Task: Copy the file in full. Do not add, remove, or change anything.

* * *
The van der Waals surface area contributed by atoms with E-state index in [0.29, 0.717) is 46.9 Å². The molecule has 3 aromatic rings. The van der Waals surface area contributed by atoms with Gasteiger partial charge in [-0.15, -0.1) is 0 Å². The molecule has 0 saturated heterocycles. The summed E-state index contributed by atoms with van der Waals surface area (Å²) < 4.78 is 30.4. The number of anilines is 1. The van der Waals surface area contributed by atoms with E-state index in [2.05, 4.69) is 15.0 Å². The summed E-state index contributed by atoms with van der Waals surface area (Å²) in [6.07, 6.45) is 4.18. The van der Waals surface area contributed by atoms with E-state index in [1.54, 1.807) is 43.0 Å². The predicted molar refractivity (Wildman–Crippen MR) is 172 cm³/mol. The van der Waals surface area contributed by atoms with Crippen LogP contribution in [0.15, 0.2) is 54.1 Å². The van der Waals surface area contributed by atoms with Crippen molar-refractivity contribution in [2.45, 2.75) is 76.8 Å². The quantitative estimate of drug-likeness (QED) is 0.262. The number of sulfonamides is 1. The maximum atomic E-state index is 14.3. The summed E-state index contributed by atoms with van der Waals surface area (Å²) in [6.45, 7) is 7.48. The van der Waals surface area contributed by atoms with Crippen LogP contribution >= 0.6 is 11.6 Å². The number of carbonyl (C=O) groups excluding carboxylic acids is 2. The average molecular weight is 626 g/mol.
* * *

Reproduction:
The van der Waals surface area contributed by atoms with E-state index in [0.29, 0.717) is 46.9 Å². The molecule has 3 aromatic rings. The van der Waals surface area contributed by atoms with Gasteiger partial charge in [-0.15, -0.1) is 0 Å². The molecule has 0 saturated heterocycles. The summed E-state index contributed by atoms with van der Waals surface area (Å²) < 4.78 is 30.4. The number of anilines is 1. The van der Waals surface area contributed by atoms with E-state index in [2.05, 4.69) is 15.0 Å². The summed E-state index contributed by atoms with van der Waals surface area (Å²) in [6.07, 6.45) is 4.18. The van der Waals surface area contributed by atoms with E-state index in [1.54, 1.807) is 43.0 Å². The predicted molar refractivity (Wildman–Crippen MR) is 172 cm³/mol. The van der Waals surface area contributed by atoms with Crippen LogP contribution in [0.15, 0.2) is 54.1 Å². The van der Waals surface area contributed by atoms with Crippen molar-refractivity contribution in [2.45, 2.75) is 76.8 Å². The quantitative estimate of drug-likeness (QED) is 0.262. The number of sulfonamides is 1. The maximum atomic E-state index is 14.3. The summed E-state index contributed by atoms with van der Waals surface area (Å²) in [6.45, 7) is 7.48. The van der Waals surface area contributed by atoms with Crippen LogP contribution >= 0.6 is 11.6 Å². The number of carbonyl (C=O) groups excluding carboxylic acids is 2. The average molecular weight is 626 g/mol.